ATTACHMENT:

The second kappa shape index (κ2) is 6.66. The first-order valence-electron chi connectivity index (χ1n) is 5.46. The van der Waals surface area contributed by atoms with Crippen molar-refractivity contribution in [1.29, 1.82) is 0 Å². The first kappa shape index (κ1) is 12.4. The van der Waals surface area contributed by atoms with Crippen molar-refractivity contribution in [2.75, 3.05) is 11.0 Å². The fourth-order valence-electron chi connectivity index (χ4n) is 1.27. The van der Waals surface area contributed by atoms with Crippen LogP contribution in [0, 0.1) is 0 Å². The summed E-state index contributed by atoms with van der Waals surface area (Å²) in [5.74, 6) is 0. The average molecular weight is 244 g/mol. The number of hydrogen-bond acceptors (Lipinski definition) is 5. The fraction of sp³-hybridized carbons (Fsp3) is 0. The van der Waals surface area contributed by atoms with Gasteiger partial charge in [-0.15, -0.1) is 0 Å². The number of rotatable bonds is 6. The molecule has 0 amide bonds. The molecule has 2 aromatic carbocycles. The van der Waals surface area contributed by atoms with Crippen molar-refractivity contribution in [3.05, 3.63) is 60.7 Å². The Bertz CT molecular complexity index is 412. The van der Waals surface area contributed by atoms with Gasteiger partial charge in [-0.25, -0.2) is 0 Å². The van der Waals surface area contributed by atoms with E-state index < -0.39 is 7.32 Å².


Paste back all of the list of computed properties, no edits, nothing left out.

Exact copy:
The second kappa shape index (κ2) is 6.66. The first-order valence-electron chi connectivity index (χ1n) is 5.46. The van der Waals surface area contributed by atoms with Crippen molar-refractivity contribution in [1.29, 1.82) is 0 Å². The first kappa shape index (κ1) is 12.4. The van der Waals surface area contributed by atoms with Crippen molar-refractivity contribution in [2.75, 3.05) is 11.0 Å². The fourth-order valence-electron chi connectivity index (χ4n) is 1.27. The van der Waals surface area contributed by atoms with Crippen LogP contribution in [0, 0.1) is 0 Å². The summed E-state index contributed by atoms with van der Waals surface area (Å²) in [5.74, 6) is 0. The average molecular weight is 244 g/mol. The number of hydrogen-bond acceptors (Lipinski definition) is 5. The fraction of sp³-hybridized carbons (Fsp3) is 0. The van der Waals surface area contributed by atoms with Gasteiger partial charge in [-0.15, -0.1) is 0 Å². The number of rotatable bonds is 6. The molecule has 0 amide bonds. The molecule has 2 aromatic carbocycles. The van der Waals surface area contributed by atoms with Crippen molar-refractivity contribution in [3.05, 3.63) is 60.7 Å². The Bertz CT molecular complexity index is 412. The van der Waals surface area contributed by atoms with Gasteiger partial charge in [-0.25, -0.2) is 0 Å². The van der Waals surface area contributed by atoms with E-state index < -0.39 is 7.32 Å².